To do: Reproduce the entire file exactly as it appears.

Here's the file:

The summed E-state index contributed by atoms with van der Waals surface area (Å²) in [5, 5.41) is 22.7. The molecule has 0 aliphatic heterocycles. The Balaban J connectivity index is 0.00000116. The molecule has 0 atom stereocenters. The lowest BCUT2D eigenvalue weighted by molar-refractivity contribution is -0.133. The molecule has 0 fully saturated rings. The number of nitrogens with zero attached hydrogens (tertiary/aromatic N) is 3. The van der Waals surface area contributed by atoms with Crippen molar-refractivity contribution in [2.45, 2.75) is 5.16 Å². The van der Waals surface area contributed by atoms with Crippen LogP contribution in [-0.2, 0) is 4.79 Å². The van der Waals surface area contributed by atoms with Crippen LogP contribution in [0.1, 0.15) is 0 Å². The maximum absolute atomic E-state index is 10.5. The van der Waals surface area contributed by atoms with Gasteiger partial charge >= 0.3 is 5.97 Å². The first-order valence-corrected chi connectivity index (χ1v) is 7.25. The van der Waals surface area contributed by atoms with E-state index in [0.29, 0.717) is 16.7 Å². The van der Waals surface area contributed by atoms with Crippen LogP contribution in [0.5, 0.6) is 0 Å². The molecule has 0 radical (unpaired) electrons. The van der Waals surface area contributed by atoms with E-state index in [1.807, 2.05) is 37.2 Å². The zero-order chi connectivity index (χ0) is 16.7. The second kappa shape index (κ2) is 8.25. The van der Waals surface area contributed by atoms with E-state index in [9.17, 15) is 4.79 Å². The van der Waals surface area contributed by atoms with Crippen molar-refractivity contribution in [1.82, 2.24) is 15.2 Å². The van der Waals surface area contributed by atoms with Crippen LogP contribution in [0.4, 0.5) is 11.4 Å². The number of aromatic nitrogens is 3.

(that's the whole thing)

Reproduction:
The summed E-state index contributed by atoms with van der Waals surface area (Å²) in [5, 5.41) is 22.7. The molecule has 0 aliphatic heterocycles. The Balaban J connectivity index is 0.00000116. The molecule has 0 atom stereocenters. The lowest BCUT2D eigenvalue weighted by molar-refractivity contribution is -0.133. The molecule has 0 fully saturated rings. The number of nitrogens with zero attached hydrogens (tertiary/aromatic N) is 3. The van der Waals surface area contributed by atoms with Crippen molar-refractivity contribution in [2.45, 2.75) is 5.16 Å². The van der Waals surface area contributed by atoms with Crippen LogP contribution in [-0.2, 0) is 4.79 Å². The van der Waals surface area contributed by atoms with Crippen LogP contribution in [0.1, 0.15) is 0 Å². The maximum absolute atomic E-state index is 10.5. The van der Waals surface area contributed by atoms with Gasteiger partial charge >= 0.3 is 5.97 Å². The first-order valence-corrected chi connectivity index (χ1v) is 7.25. The van der Waals surface area contributed by atoms with E-state index in [0.29, 0.717) is 16.7 Å². The van der Waals surface area contributed by atoms with Crippen LogP contribution in [0.5, 0.6) is 0 Å². The molecule has 0 radical (unpaired) electrons. The van der Waals surface area contributed by atoms with E-state index in [1.807, 2.05) is 37.2 Å². The zero-order chi connectivity index (χ0) is 16.7. The second kappa shape index (κ2) is 8.25. The van der Waals surface area contributed by atoms with E-state index in [9.17, 15) is 4.79 Å². The van der Waals surface area contributed by atoms with Crippen molar-refractivity contribution in [1.82, 2.24) is 15.2 Å². The van der Waals surface area contributed by atoms with Crippen LogP contribution in [0.4, 0.5) is 11.4 Å². The number of aromatic nitrogens is 3.